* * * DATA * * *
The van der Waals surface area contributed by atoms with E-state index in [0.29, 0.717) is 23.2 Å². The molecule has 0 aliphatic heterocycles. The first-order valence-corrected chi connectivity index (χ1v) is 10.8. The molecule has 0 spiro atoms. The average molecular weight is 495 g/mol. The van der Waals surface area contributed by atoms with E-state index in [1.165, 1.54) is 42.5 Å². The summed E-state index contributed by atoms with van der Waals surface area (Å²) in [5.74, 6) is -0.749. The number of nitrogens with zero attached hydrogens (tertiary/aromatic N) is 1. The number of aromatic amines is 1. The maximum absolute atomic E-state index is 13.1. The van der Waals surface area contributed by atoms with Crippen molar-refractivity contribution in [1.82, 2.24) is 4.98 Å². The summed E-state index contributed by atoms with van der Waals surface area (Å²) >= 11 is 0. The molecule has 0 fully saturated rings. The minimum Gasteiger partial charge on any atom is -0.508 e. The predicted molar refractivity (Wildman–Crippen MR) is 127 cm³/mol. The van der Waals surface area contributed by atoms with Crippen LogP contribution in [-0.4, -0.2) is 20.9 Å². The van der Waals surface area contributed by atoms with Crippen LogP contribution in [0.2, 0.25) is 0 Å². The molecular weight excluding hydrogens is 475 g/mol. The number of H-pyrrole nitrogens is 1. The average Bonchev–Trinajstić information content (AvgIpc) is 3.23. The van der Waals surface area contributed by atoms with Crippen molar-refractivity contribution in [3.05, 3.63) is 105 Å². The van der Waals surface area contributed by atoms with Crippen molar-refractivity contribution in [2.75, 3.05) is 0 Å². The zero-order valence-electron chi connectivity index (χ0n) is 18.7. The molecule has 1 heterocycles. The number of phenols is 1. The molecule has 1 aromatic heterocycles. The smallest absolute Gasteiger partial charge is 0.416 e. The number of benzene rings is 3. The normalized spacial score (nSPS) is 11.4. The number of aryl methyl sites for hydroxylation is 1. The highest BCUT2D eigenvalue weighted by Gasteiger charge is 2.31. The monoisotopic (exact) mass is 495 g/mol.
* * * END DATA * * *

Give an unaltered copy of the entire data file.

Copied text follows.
The van der Waals surface area contributed by atoms with E-state index in [0.29, 0.717) is 23.2 Å². The molecule has 0 aliphatic heterocycles. The first-order valence-corrected chi connectivity index (χ1v) is 10.8. The molecule has 0 spiro atoms. The average molecular weight is 495 g/mol. The van der Waals surface area contributed by atoms with E-state index in [1.165, 1.54) is 42.5 Å². The summed E-state index contributed by atoms with van der Waals surface area (Å²) in [5.74, 6) is -0.749. The number of nitrogens with zero attached hydrogens (tertiary/aromatic N) is 1. The number of aromatic amines is 1. The maximum absolute atomic E-state index is 13.1. The van der Waals surface area contributed by atoms with Crippen molar-refractivity contribution in [1.82, 2.24) is 4.98 Å². The summed E-state index contributed by atoms with van der Waals surface area (Å²) >= 11 is 0. The molecule has 0 fully saturated rings. The minimum Gasteiger partial charge on any atom is -0.508 e. The predicted molar refractivity (Wildman–Crippen MR) is 127 cm³/mol. The van der Waals surface area contributed by atoms with Crippen LogP contribution in [-0.4, -0.2) is 20.9 Å². The van der Waals surface area contributed by atoms with Crippen LogP contribution in [0.2, 0.25) is 0 Å². The molecular weight excluding hydrogens is 475 g/mol. The number of H-pyrrole nitrogens is 1. The average Bonchev–Trinajstić information content (AvgIpc) is 3.23. The van der Waals surface area contributed by atoms with Crippen molar-refractivity contribution in [3.05, 3.63) is 105 Å². The van der Waals surface area contributed by atoms with Crippen molar-refractivity contribution in [2.75, 3.05) is 0 Å². The zero-order valence-electron chi connectivity index (χ0n) is 18.7. The molecule has 1 heterocycles. The number of phenols is 1. The molecule has 1 aromatic heterocycles. The smallest absolute Gasteiger partial charge is 0.416 e. The number of benzene rings is 3. The normalized spacial score (nSPS) is 11.4. The number of aryl methyl sites for hydroxylation is 1. The highest BCUT2D eigenvalue weighted by Gasteiger charge is 2.31. The monoisotopic (exact) mass is 495 g/mol.